SMF Development > Feature Requests

2 character minimum in search

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--- Quote from: Kindred on June 29, 2012, 09:19:37 AM ---When one of our forums has resources like Google to catalog the searches and run against "exact match", then go for it...   until then, a single search like that on my forum would likely kill the server. As for matching doesn't to does not...   that would, of course depend upon cataloging and matching EVERY abbreviation/contraction with the non-abbreviation/contraction.

So, which would you rather have
-- a search that tells you "sorry, that won't work"
-- a search which drops characters from your search, without telling you and thus brings up a set of results which may not actually match your intended search.

--- End quote ---
Actually all it requires is to index "doesn't" as "doesnot" - ie replace apostrophes that separate the letters "n" and "t" with the letter "o" ...

And all the possible (correct and incorrect) grammatical variants of any other word?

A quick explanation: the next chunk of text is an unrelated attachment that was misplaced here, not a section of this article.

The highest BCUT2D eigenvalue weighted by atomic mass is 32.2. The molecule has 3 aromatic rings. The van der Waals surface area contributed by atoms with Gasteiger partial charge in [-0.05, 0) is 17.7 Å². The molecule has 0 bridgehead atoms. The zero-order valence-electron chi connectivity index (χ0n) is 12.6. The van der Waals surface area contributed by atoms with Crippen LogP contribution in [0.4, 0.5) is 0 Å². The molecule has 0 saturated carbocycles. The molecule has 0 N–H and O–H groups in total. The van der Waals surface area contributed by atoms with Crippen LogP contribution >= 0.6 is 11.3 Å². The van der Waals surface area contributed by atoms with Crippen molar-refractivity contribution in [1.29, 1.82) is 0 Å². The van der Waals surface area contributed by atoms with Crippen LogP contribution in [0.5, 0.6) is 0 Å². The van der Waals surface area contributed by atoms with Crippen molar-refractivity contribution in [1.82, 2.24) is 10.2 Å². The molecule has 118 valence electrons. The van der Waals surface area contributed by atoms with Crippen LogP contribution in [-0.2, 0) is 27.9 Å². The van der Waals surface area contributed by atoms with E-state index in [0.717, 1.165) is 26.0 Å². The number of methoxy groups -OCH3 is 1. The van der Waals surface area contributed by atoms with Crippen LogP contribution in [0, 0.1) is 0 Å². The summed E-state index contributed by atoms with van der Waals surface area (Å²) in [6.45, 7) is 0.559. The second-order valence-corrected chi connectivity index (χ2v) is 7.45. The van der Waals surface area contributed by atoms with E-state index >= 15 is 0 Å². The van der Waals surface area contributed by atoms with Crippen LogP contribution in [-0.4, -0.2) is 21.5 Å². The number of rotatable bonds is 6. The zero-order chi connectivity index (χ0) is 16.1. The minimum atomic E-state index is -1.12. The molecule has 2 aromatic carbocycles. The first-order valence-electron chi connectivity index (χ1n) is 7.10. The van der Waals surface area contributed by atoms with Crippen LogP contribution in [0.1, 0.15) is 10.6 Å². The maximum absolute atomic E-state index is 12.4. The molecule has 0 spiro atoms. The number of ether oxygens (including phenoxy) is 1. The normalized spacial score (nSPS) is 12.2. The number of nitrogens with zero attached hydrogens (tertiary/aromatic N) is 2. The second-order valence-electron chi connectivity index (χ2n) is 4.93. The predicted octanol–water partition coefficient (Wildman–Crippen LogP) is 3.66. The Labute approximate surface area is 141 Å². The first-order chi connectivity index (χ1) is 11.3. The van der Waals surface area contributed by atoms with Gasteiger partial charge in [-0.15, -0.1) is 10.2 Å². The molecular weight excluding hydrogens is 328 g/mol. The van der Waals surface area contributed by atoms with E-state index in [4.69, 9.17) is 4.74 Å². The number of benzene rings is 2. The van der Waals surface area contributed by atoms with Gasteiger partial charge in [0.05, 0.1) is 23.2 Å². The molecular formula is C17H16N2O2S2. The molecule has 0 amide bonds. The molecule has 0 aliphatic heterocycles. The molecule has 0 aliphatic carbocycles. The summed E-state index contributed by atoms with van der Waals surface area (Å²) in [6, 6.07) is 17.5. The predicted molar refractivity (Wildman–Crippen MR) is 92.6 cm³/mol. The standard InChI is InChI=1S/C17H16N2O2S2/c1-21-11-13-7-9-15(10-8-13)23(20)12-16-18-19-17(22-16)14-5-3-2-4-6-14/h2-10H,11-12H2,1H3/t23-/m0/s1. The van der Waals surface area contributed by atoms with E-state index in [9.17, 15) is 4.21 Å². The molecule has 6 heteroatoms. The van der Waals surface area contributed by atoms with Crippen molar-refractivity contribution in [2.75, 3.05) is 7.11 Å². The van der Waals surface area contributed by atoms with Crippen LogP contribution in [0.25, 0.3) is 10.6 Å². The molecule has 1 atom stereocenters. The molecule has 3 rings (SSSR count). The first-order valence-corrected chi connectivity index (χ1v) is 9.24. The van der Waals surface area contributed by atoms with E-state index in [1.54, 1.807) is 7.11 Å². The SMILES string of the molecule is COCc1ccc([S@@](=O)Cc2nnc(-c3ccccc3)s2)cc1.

ah, but CircleDock, n't is NOT the only contraction out there...

What about "we'll" - does that need to be cataloged as "we will" or maybe "we shall". How about "we're" or "you're"?
And then you get into possessives or (mis)uses of the apostrophe

What about British versus American spelling?
Should armor also return armour?

Well Kindred, I wasn't actually talking to SMF search only; but the search logic itself. Because Arantor said that search engines are not clever enough to match "doesn't" to "does not". They can match whole lot of words and phrases you can't even image at once. But of course I agree on what you say, these all are not efficient to implement in a forum search. Nevertheless I can still say that dropping the chars that are needed to be ignored is better; and it won't necessarily return a useless set of results. Because "a brown kitten" will match to "brown kitten" and it still makes sense without "a".

Oh, so you're going to split hairs. None of the search engines supported by SMF do this. Google does not do it reliably either, but what it does do is not match it based on it actually considering them as misspellings and comparing to a known lexicon.


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